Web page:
Childhood Trauma Could Lead to Smoking Habit in Women
A latest study suggests that women, who have been physically or emotionally abused, are more likely to smoke when as adults.
Experiences of childhood are often known to stay with people all their lives and also play a major role in defining one's perspective of the world while growing up.
The researchers in their study explain how Adverse Childhood Experiences (ACE) is linked to smoking patters and how taking an account of it could help women kick the butt.
"These findings suggest that current smoking cessation campaigns and strategies may benefit from understanding the potential relationship between childhood trauma and subsequent psychological distress on the role of smoking particularly in women," said the authors in their study.
The researchers claim that ACE can be emotional, physical or sexual.But no matter what the form of ACE is, children have been through it are 1.4 times more likely to become a smoker. Also, the chances increase in case a parent had been in the prison.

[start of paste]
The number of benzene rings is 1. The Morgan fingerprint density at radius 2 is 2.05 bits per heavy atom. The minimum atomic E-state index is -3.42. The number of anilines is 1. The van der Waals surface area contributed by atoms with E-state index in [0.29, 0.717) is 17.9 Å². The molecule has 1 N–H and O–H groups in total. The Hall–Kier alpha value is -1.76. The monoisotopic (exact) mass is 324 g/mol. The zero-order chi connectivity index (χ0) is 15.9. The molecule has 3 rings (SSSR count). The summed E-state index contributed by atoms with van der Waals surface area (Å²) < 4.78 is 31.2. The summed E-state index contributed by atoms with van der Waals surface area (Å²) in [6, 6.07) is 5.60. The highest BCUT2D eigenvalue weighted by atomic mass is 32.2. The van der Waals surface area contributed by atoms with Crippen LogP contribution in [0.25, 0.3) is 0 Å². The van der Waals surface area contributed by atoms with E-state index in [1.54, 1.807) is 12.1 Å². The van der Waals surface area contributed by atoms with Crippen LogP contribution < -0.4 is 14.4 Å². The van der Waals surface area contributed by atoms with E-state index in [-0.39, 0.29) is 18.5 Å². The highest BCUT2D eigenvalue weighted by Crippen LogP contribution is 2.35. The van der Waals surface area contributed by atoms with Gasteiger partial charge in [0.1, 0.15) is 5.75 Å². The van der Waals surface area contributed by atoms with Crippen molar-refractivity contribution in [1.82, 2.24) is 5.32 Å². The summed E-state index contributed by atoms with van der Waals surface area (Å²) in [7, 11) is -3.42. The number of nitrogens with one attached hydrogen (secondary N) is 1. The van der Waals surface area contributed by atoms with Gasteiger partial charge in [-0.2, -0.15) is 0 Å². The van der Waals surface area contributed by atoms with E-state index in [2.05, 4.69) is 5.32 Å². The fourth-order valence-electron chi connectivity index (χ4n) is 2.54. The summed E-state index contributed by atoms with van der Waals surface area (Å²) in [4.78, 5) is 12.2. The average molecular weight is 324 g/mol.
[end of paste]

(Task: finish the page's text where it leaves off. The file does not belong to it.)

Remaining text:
"Since adverse childhood experiences (ACEs) increase the risk of psychological distress for both men and women, it seemed intuitive that an individual experiencing an ACE will be more likely to be a tobacco cigarette smoker," lead author of the study, Dr Tara Strine was quoted as saying by firstpost.com
However, according to Dr Strine, this affect of ACE is seen mainly in women, which suggests that perhaps women have a different mechanism of coping with difficulties in childhood.
For the study, researchers surveyed more than 7,000 people, more than 50 percent of whom were women. The study results revealed that over 60 per cent of adults reported at least one ACE.
There are believed to be about 10million smokers in the UK and the habit is thought be the cause behind 120,000 premature deaths each year. Smoking is linked to heart attacks, strokes, emphysema and lung cancer.
The new research was published in BioMed Central's open access journal Substance Abuse Treatment, Prevention, and Policy.